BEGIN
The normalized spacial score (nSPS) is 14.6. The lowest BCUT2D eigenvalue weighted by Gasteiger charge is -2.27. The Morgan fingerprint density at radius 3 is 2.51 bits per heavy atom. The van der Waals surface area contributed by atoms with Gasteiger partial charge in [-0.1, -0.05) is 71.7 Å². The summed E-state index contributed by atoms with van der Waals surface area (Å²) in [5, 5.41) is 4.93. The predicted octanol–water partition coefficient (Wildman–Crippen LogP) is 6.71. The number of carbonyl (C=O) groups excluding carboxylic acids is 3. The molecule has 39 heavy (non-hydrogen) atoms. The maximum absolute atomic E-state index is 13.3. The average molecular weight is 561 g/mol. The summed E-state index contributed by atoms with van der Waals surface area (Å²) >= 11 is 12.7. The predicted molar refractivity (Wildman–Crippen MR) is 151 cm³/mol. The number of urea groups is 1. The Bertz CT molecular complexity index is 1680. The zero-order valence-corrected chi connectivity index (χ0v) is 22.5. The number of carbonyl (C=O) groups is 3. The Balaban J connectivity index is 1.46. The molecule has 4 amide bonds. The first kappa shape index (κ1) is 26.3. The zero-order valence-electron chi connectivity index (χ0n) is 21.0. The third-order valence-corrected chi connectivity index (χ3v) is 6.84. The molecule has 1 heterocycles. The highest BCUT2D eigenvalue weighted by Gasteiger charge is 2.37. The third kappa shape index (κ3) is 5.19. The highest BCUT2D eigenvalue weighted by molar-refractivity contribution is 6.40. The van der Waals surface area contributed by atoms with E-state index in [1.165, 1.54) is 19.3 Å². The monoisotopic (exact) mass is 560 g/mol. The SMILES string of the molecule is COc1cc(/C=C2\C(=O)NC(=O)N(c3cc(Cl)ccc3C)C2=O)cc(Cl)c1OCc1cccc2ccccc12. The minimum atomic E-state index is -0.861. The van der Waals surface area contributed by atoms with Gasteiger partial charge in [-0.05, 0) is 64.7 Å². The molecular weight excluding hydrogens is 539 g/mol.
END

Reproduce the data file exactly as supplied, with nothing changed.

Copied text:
The normalized spacial score (nSPS) is 14.6. The lowest BCUT2D eigenvalue weighted by Gasteiger charge is -2.27. The Morgan fingerprint density at radius 3 is 2.51 bits per heavy atom. The van der Waals surface area contributed by atoms with Gasteiger partial charge in [-0.1, -0.05) is 71.7 Å². The summed E-state index contributed by atoms with van der Waals surface area (Å²) in [5, 5.41) is 4.93. The predicted octanol–water partition coefficient (Wildman–Crippen LogP) is 6.71. The number of carbonyl (C=O) groups excluding carboxylic acids is 3. The molecule has 39 heavy (non-hydrogen) atoms. The maximum absolute atomic E-state index is 13.3. The average molecular weight is 561 g/mol. The summed E-state index contributed by atoms with van der Waals surface area (Å²) >= 11 is 12.7. The predicted molar refractivity (Wildman–Crippen MR) is 151 cm³/mol. The number of urea groups is 1. The Bertz CT molecular complexity index is 1680. The zero-order valence-corrected chi connectivity index (χ0v) is 22.5. The number of carbonyl (C=O) groups is 3. The Balaban J connectivity index is 1.46. The molecule has 4 amide bonds. The first kappa shape index (κ1) is 26.3. The zero-order valence-electron chi connectivity index (χ0n) is 21.0. The third-order valence-corrected chi connectivity index (χ3v) is 6.84. The molecule has 1 heterocycles. The highest BCUT2D eigenvalue weighted by Gasteiger charge is 2.37. The third kappa shape index (κ3) is 5.19. The highest BCUT2D eigenvalue weighted by molar-refractivity contribution is 6.40. The van der Waals surface area contributed by atoms with E-state index in [1.165, 1.54) is 19.3 Å². The monoisotopic (exact) mass is 560 g/mol. The SMILES string of the molecule is COc1cc(/C=C2\C(=O)NC(=O)N(c3cc(Cl)ccc3C)C2=O)cc(Cl)c1OCc1cccc2ccccc12. The minimum atomic E-state index is -0.861. The van der Waals surface area contributed by atoms with Gasteiger partial charge in [-0.05, 0) is 64.7 Å². The molecular weight excluding hydrogens is 539 g/mol.